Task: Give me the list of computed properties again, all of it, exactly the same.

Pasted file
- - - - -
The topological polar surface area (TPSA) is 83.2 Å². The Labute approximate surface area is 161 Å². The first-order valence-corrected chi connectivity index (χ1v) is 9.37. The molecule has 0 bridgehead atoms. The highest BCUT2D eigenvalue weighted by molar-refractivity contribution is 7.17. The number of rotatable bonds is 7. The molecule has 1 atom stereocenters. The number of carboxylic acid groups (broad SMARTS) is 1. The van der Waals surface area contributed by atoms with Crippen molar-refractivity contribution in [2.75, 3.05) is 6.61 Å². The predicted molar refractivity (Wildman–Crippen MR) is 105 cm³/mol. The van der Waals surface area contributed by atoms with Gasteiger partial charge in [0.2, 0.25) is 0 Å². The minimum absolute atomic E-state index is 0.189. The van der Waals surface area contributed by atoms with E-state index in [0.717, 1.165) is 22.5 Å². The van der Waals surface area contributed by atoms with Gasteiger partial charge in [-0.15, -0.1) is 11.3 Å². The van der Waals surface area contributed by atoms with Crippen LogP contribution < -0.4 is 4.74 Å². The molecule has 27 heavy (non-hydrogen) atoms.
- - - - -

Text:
The topological polar surface area (TPSA) is 83.2 Å². The Labute approximate surface area is 161 Å². The first-order valence-corrected chi connectivity index (χ1v) is 9.37. The molecule has 0 bridgehead atoms. The highest BCUT2D eigenvalue weighted by molar-refractivity contribution is 7.17. The number of rotatable bonds is 7. The molecule has 1 atom stereocenters. The number of carboxylic acid groups (broad SMARTS) is 1. The van der Waals surface area contributed by atoms with Crippen molar-refractivity contribution in [2.75, 3.05) is 6.61 Å². The predicted molar refractivity (Wildman–Crippen MR) is 105 cm³/mol. The van der Waals surface area contributed by atoms with Gasteiger partial charge in [0.2, 0.25) is 0 Å². The minimum absolute atomic E-state index is 0.189. The van der Waals surface area contributed by atoms with E-state index in [0.717, 1.165) is 22.5 Å². The van der Waals surface area contributed by atoms with Gasteiger partial charge in [-0.15, -0.1) is 11.3 Å². The van der Waals surface area contributed by atoms with Crippen LogP contribution < -0.4 is 4.74 Å². The molecule has 27 heavy (non-hydrogen) atoms.